Takeaways: Whew, “Reckless” is some head experience, and the performance levels (notably Rebecca Stone Thornberry and Glenn Sellen) are right up there.
Side note: In my Sunday morning on-air segment of Nov. 17 on WFRV-TV, I explored the increasing role of the sound of silence among area audiences. My prime example of the kind of refinement was a Theatre on the Bay audience for “Dead Man’s Cell Phone” of a few years ago, when the audience did not automatically applaud for scenes as a matter of course. That happened again at Sunday afternoon’s performance for “Reckless.”
Creative: Playwright – Craig Lucas; producer and director – Rebecca Stone Thornberry; assistant director, stage management, scenic, sound and graphic design – John Thornberry; lighting design – Chris Weber; costume design – Annalisa Mines; Theatre on the Bay artistic director – Rebecca Stone Thornberry
Rachel – Rebecca Stone Thornberry
Tom – Noah Steffen
Lloyd – Glenn Sellen
Pooty – Cassidy MacArthur
Roy/First Doctor/First Derelict – Tyrus Cretens
Trish/Talk Show Host – Avery Katzbeck
Tim Timko – Patrick H. Mines
Second Doctor/Fifth Doctor – Kenan Pulver
Third Doctor/Sue/Second Derelict/Woman Patient – Journey Sundberg
Fourth Doctor – Gary L. Scholtz, Sr.
Sixth Doctor/Game Show Hostess – Cat Kramer
David Harbinger, Sheldon Strafford for “Your Mother or Your Wife”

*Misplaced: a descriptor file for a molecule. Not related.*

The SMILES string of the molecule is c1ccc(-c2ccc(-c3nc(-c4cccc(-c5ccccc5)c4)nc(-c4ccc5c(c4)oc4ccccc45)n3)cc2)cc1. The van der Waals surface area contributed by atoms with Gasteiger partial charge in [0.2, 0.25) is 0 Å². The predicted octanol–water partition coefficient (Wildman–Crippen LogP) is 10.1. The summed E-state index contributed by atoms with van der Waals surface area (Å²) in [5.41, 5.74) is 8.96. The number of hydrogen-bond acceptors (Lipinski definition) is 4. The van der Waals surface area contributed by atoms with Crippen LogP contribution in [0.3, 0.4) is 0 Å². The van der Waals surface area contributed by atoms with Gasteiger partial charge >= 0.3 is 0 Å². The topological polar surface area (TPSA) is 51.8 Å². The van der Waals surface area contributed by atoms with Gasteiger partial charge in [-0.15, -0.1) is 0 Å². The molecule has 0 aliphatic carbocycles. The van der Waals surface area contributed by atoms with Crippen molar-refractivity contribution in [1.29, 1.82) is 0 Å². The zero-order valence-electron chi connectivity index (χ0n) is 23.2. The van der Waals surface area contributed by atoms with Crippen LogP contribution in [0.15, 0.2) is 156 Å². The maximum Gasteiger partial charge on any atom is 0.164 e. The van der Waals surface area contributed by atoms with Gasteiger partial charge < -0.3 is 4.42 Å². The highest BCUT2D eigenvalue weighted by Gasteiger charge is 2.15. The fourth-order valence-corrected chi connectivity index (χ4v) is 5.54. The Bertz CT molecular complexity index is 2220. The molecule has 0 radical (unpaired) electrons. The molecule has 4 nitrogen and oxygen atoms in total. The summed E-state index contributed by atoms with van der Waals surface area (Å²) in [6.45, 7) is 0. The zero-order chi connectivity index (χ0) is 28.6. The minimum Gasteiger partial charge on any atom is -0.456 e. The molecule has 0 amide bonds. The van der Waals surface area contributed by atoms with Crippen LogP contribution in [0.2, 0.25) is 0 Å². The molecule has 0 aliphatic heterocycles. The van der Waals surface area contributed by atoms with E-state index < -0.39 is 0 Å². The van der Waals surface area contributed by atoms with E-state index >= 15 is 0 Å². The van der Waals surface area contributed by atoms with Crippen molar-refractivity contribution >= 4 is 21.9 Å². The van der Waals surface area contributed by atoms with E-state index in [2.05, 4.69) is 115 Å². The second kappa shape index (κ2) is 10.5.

Announcer, Christmas Morning Show – John Thornberry
News Anchor – Chris Weber
Anne Lacher-Holden – Leah LaMalfa
Running time: One hour, 55 minutes
Remaining performances: 7:30 p.m. Nov. 22-23, 2 p.m. Nov. 24
NEXT: “The Importance of Being Earnest” by Oscar Wilde, April 17-19, 24-26.
THE VENUE: The 362-seat Herbert L. Williams Theatre is located in the Fine Arts Building of the University of Wisconsin-Marinette, 750 W. Bay Shore St. The bay of Green Bay is in shouting distance to the east. The facility was built in 1968. Central in the theater is a thrust stage, a half octagon that the audience surrounds. The theater includes brick walls on both sides of the stage and a white ceiling of half circles radiating from the stage, with the area above the stage exposed for the guts of the lighting grid. Three steps lead to the stage, which today bears the name The Nancy A. Gehrke Stage. The design of the stage was one of the first of its kind in the region. The theater feels spacious.
THE PEOPLE: Herbert L. Williams was professor of communication arts and artistic director of Theatre on the Bay with a lively and engaging personality. He loved to act and appeared many times in leading roles at Theatre on the Bay. Mostly, Herb Williams loved to direct. He retired after 30 years in May 1996 and continued to direct and perform in Green Bay and the Fox Cities. He may have directed more plays than anyone in the region. Herb Williams died in 2014 in Green Bay at age 79. A memorial service was held in the theater that bears his name. Nancy A. Gehrke acted for 40 years on the stage named for her. Today, painting is a primary passion.